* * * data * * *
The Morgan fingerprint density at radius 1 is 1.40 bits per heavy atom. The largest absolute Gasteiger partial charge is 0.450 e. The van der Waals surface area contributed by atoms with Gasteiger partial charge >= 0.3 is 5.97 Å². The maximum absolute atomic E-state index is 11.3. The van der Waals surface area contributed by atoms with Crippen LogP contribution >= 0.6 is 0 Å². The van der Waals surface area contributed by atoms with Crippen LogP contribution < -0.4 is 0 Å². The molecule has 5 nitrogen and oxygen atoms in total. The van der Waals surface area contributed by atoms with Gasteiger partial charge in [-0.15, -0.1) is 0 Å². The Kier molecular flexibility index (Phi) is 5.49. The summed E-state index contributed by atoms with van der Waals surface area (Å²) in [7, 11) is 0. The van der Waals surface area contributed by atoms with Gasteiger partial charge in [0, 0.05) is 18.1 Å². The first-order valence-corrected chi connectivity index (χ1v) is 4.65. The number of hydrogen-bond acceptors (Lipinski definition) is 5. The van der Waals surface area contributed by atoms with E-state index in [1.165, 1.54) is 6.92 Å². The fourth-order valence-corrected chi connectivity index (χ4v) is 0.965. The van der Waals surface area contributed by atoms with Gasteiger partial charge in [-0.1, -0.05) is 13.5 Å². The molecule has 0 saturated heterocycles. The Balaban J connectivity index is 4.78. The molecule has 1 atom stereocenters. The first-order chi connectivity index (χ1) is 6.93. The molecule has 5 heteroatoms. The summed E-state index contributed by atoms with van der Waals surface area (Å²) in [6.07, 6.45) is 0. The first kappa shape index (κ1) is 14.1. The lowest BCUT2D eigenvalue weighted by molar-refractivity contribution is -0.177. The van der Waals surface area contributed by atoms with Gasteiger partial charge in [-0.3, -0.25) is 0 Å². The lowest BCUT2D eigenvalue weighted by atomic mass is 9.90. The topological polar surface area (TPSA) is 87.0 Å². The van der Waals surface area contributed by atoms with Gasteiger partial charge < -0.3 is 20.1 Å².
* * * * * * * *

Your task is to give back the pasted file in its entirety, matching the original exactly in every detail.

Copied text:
The Morgan fingerprint density at radius 1 is 1.40 bits per heavy atom. The largest absolute Gasteiger partial charge is 0.450 e. The van der Waals surface area contributed by atoms with Gasteiger partial charge >= 0.3 is 5.97 Å². The maximum absolute atomic E-state index is 11.3. The van der Waals surface area contributed by atoms with Crippen LogP contribution >= 0.6 is 0 Å². The van der Waals surface area contributed by atoms with Crippen LogP contribution < -0.4 is 0 Å². The molecule has 5 nitrogen and oxygen atoms in total. The van der Waals surface area contributed by atoms with Gasteiger partial charge in [-0.15, -0.1) is 0 Å². The Kier molecular flexibility index (Phi) is 5.49. The summed E-state index contributed by atoms with van der Waals surface area (Å²) in [7, 11) is 0. The van der Waals surface area contributed by atoms with Gasteiger partial charge in [0, 0.05) is 18.1 Å². The first-order valence-corrected chi connectivity index (χ1v) is 4.65. The number of hydrogen-bond acceptors (Lipinski definition) is 5. The van der Waals surface area contributed by atoms with E-state index in [1.165, 1.54) is 6.92 Å². The fourth-order valence-corrected chi connectivity index (χ4v) is 0.965. The van der Waals surface area contributed by atoms with Gasteiger partial charge in [-0.1, -0.05) is 13.5 Å². The molecule has 0 saturated heterocycles. The Balaban J connectivity index is 4.78. The molecule has 1 atom stereocenters. The first-order chi connectivity index (χ1) is 6.93. The molecule has 5 heteroatoms. The summed E-state index contributed by atoms with van der Waals surface area (Å²) in [6.07, 6.45) is 0. The first kappa shape index (κ1) is 14.1. The lowest BCUT2D eigenvalue weighted by molar-refractivity contribution is -0.177. The van der Waals surface area contributed by atoms with Gasteiger partial charge in [-0.3, -0.25) is 0 Å². The lowest BCUT2D eigenvalue weighted by atomic mass is 9.90. The topological polar surface area (TPSA) is 87.0 Å². The van der Waals surface area contributed by atoms with Gasteiger partial charge < -0.3 is 20.1 Å².